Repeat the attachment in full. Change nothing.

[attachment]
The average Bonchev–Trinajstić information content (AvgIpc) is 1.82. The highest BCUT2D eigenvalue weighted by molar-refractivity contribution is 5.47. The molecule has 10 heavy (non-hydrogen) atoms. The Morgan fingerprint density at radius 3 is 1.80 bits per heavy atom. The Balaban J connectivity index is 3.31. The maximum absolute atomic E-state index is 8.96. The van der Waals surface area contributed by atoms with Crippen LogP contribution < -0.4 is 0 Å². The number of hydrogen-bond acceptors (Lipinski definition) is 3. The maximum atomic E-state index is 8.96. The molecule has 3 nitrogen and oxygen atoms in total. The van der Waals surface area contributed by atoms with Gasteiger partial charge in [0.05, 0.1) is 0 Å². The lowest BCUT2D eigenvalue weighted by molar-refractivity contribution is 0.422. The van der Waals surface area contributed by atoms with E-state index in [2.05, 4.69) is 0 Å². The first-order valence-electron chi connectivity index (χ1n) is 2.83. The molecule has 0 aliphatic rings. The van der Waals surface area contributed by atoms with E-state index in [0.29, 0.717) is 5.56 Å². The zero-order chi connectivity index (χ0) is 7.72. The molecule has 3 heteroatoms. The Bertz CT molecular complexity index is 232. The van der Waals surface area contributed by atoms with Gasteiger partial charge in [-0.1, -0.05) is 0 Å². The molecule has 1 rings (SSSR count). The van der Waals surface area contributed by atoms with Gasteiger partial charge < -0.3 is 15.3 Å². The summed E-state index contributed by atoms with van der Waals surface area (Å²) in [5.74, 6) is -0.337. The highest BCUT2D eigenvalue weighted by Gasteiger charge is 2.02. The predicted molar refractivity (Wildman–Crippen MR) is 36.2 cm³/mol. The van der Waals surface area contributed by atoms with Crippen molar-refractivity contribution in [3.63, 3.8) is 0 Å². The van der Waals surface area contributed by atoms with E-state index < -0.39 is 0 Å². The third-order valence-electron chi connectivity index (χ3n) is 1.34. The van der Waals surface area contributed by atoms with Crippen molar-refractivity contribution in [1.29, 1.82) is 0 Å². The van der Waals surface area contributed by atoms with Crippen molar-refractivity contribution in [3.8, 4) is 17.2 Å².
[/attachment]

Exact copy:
The average Bonchev–Trinajstić information content (AvgIpc) is 1.82. The highest BCUT2D eigenvalue weighted by molar-refractivity contribution is 5.47. The molecule has 10 heavy (non-hydrogen) atoms. The Morgan fingerprint density at radius 3 is 1.80 bits per heavy atom. The Balaban J connectivity index is 3.31. The maximum absolute atomic E-state index is 8.96. The van der Waals surface area contributed by atoms with Crippen LogP contribution < -0.4 is 0 Å². The number of hydrogen-bond acceptors (Lipinski definition) is 3. The maximum atomic E-state index is 8.96. The molecule has 3 nitrogen and oxygen atoms in total. The van der Waals surface area contributed by atoms with Gasteiger partial charge in [0.05, 0.1) is 0 Å². The lowest BCUT2D eigenvalue weighted by molar-refractivity contribution is 0.422. The van der Waals surface area contributed by atoms with E-state index in [2.05, 4.69) is 0 Å². The first-order valence-electron chi connectivity index (χ1n) is 2.83. The molecule has 0 aliphatic rings. The van der Waals surface area contributed by atoms with E-state index in [0.29, 0.717) is 5.56 Å². The zero-order chi connectivity index (χ0) is 7.72. The molecule has 3 heteroatoms. The Bertz CT molecular complexity index is 232. The van der Waals surface area contributed by atoms with Gasteiger partial charge in [-0.1, -0.05) is 0 Å². The molecule has 1 rings (SSSR count). The van der Waals surface area contributed by atoms with Gasteiger partial charge < -0.3 is 15.3 Å². The summed E-state index contributed by atoms with van der Waals surface area (Å²) in [5.74, 6) is -0.337. The highest BCUT2D eigenvalue weighted by Gasteiger charge is 2.02. The predicted molar refractivity (Wildman–Crippen MR) is 36.2 cm³/mol. The van der Waals surface area contributed by atoms with Crippen molar-refractivity contribution in [3.63, 3.8) is 0 Å². The van der Waals surface area contributed by atoms with E-state index < -0.39 is 0 Å². The third-order valence-electron chi connectivity index (χ3n) is 1.34. The van der Waals surface area contributed by atoms with Crippen molar-refractivity contribution in [1.29, 1.82) is 0 Å². The van der Waals surface area contributed by atoms with Crippen molar-refractivity contribution in [3.8, 4) is 17.2 Å².